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8 & $20: Caesar Salad with Salmon and Grilled Romaine

Charred greens add complexity to a classic salad, paired with a clean Vinho Verde
A light-bodied Vinho Verde was able to handle the citrusy dressing, the pleasant bitterness of grilled greens and the richness of the salmon.
Photo by: Julie Harans
A light-bodied Vinho Verde was able to handle the citrusy dressing, the pleasant bitterness of grilled greens and the richness of the salmon.

Julie Harans
Posted: August 28, 2018

Eight ingredients, plus pantry staples. That's all it takes to make an entire meal from scratch. Add in a good bottle of wine for less than $20, and you've got a feast for family or friends.

A few months into grilling season, if you've slipped into the monotony of hamburgers and hot dogs, it’s time to switch it up. There’s so much produce that can benefit from that smoky, charred taste—like stone fruits, herbs and yes, even lettuce.

This twist on a classic Caesar salad is a great vehicle for grilled greens. Romaine is hearty enough to stand up to the heat, and the pleasant bitterness is the ideal foil for buttery salmon and a bright, acidic dressing.

The trick to achieving creamy, glossy dressing like a pro is successfully creating an emulsion, which means combining two otherwise incompatible liquids, such as oil and water. So when you stream in the oil to finish the dressing, start extremely slowly—drop by drop is best—while you whisk.

This is a pretty foolproof recipe, but there is one enemy here: wilting. To avoid a plate of limp lettuce, let the salmon rest after it roasts so that it is just cool upon serving, and refrain from using more than a quick burst of cooking spray when grilling your lettuce. Unlike the alternative method of brushing oil on the grill or the greens, the spray evenly distributes a thin layer of oil, keeping the greens crisp while achieving the desired char.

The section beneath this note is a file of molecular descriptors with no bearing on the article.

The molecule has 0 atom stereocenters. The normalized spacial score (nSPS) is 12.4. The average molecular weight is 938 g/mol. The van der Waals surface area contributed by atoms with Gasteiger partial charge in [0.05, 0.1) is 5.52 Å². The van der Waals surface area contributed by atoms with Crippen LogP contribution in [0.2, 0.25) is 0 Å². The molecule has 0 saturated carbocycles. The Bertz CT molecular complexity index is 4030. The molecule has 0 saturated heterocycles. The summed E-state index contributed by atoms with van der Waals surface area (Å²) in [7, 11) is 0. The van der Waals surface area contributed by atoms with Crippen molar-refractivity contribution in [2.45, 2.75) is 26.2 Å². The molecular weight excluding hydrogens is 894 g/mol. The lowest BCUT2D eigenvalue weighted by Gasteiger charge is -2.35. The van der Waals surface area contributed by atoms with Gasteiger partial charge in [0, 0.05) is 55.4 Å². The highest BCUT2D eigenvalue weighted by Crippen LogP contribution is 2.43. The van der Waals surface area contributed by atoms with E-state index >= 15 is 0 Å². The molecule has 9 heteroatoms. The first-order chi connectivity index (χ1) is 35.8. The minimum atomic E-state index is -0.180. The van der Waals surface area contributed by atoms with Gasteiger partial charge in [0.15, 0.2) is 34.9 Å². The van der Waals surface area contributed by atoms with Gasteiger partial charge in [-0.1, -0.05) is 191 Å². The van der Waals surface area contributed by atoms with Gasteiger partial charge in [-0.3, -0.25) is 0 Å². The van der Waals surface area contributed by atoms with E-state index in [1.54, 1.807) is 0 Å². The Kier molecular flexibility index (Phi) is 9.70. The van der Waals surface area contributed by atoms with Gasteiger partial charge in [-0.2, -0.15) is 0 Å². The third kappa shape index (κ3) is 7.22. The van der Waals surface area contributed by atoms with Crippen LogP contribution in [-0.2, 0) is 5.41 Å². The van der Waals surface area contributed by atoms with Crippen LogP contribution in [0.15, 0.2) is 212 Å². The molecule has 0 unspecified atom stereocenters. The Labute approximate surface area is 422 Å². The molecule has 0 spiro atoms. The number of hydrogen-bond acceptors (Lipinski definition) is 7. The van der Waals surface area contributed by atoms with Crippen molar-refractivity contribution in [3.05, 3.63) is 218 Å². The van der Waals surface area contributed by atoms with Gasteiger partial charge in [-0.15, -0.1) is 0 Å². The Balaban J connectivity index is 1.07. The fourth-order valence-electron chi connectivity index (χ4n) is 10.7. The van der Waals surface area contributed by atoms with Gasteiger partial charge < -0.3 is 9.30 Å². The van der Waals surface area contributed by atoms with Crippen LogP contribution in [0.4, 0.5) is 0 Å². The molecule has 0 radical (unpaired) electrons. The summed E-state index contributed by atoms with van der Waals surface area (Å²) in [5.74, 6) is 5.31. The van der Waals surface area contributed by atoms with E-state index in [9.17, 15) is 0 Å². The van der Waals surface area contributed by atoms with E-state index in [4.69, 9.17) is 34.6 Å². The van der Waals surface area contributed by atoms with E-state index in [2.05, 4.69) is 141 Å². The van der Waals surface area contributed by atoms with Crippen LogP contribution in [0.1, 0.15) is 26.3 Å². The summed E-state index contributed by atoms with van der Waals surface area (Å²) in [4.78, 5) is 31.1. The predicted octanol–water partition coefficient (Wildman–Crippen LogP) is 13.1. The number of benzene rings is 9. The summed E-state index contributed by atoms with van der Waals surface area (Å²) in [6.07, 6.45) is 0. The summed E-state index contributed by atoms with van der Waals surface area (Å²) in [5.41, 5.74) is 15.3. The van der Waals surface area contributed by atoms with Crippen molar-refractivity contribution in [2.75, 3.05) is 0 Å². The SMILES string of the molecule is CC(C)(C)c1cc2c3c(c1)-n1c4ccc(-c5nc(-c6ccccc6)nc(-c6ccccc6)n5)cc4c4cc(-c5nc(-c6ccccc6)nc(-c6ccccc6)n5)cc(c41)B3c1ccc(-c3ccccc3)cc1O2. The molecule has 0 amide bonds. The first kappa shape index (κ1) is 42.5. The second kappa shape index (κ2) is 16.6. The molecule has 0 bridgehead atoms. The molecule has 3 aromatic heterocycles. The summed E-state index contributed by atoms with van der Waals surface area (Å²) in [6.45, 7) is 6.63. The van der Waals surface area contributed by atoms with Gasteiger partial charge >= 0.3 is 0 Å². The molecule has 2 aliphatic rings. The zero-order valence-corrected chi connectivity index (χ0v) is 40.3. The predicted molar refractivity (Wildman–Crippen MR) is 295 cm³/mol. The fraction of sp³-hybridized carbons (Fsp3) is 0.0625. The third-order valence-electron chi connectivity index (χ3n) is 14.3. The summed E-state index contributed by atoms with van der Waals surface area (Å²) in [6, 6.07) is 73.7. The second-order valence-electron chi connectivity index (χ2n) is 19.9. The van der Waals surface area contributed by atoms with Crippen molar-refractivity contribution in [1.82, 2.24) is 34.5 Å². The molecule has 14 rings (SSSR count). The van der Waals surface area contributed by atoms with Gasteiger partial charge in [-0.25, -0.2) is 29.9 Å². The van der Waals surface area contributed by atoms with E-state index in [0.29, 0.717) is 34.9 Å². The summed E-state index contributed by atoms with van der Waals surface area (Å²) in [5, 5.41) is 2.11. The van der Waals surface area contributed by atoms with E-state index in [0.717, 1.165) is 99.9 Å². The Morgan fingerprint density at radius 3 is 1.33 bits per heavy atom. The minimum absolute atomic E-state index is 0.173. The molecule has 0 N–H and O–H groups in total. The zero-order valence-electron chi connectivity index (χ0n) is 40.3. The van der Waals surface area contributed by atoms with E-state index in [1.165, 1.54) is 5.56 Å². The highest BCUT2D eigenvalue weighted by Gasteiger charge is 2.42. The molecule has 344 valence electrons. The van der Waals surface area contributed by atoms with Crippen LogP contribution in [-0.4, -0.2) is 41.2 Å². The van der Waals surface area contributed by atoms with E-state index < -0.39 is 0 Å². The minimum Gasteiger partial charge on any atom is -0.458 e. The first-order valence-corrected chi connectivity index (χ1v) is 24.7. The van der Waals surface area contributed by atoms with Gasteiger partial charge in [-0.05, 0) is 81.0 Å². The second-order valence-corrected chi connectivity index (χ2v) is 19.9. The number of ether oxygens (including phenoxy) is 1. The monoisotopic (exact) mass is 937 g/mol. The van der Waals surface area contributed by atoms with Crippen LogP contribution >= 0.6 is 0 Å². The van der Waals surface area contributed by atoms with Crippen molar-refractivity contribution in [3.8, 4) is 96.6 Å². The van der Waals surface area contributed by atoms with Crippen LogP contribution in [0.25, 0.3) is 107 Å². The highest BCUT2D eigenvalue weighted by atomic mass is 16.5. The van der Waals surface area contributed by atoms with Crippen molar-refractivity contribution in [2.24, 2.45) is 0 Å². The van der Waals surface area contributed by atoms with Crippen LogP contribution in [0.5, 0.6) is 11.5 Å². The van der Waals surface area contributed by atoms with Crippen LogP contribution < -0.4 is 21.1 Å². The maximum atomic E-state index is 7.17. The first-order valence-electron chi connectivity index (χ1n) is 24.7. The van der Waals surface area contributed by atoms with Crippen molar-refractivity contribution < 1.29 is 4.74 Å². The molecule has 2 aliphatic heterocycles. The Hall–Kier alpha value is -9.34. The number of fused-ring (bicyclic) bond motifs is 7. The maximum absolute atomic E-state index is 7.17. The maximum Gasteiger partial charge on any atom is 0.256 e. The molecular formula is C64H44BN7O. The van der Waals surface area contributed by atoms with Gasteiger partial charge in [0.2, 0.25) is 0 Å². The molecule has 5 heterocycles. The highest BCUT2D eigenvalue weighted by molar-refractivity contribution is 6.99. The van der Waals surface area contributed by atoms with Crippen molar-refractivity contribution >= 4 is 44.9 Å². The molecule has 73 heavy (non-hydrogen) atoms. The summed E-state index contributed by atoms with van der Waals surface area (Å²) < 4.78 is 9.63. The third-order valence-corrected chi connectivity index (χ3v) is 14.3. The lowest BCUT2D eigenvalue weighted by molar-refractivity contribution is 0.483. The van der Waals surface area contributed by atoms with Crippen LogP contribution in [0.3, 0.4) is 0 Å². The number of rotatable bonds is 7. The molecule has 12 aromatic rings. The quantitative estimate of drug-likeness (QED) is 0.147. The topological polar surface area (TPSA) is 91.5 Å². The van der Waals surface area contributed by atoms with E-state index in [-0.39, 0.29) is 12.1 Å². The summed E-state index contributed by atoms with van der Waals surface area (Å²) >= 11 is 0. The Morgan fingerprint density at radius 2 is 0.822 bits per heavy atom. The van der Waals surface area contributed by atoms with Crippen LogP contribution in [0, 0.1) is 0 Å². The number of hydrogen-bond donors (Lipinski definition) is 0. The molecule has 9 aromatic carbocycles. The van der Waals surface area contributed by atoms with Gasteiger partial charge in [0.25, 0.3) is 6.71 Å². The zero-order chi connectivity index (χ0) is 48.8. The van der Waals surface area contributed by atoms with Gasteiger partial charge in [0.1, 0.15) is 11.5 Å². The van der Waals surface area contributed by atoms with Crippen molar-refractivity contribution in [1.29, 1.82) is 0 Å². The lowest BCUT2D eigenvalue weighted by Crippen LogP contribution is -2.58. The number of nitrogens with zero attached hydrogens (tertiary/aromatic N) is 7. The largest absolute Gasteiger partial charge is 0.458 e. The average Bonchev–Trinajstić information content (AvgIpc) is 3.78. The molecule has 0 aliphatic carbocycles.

Caesar dressing combines a lot of bold flavors, so I looked for a wine that would enhance these without clashing. An Italian Verdicchio came across as too creamy with the fattiness of the salmon, and a South African Chenin Blanc lent too much acidity to the already lemony dish. A lighter-bodied Portuguese Vinho Verde did the trick. Its clean minerality and moderate acidity balanced the richness of the fish, and the lightly fruity, tropical flavors offset the grilled greens’ bitterness to round out the dish. I also found that the notes of pineapple and peach brought out the salmon’s subtle sweetness, which is one of my favorite things about this ingredient.

Tip: If you have some not-so-fresh bread that needs to be used up, toast it in the oven for a few minutes with a sprinkle of olive oil and crumble it into croutons.

Caesar Salad with Salmon and Grilled Romaine


Pair with a clean, minerally white such as Aveleda Loureiro-Alvarinho Vinho Verde Quinta da Aveleda 2017 (86 points, $10).


Prep time: 20 minutes
Cooking time: 10 minutes
Total time: 30 minutes
Approximate food costs: $40

  • Two 1-pound salmon fillets
  • 2 1/2 tablespoons olive oil
  • 6 garlic cloves
  • 6 anchovy fillets
  • 2 egg yolks
  • 2 lemons (1 1/2 juiced, 1/2 cut into thin slices for garnish)
  • 1 teaspoon whole-grain Dijon mustard
  • 1/2 cup vegetable oil
  • 1/4 cup grated Parmesan
  • 2 romaine hearts
  • Cooking spray
  • Salt
  • Pepper

1. Preheat the oven to 475° F. Place the salmon on a baking sheet and lightly coat both sides with 1 tablespoon olive oil. Season generously with salt and pepper. Roast for 10 to 12 minutes until the fish easily flakes with a fork. Let it rest while you prepare the salad.

2. To make the dressing: Mash the peeled garlic cloves on a cutting board with the side of a knife, then chop together with anchovies and a pinch of salt until the mixture resembles a paste. Place in a medium bowl and add egg yolks, the juice of 1 1/2 lemons, and mustard. Whisk to combine.

3. While whisking, gradually stream in the remaining 1 1/2 tablespoons of olive oil, then slowly stream in vegetable oil, continuing to whisk until the dressing thickens. Stir in Parmesan cheese and season with salt and pepper. Set aside.

4. Slice the romaine hearts lengthwise. Heat a grill or a non-stick grill pan to high. If you’re using a grill pan, make sure the surface is hot enough—let it preheat for 5 minutes. Give the pan a quick spray of cooking spray right before grilling so the oil doesn’t burn, and grill the romaine, cut-side down, for 30 to 45 seconds. Press the hearts down as they cook to ensure a dark char.

5. For each serving, place a halved romaine heart cut-side up and top with salmon, flaked into pieces with a fork. Drizzle with dressing and garnish with sliced lemon. Serves 4.

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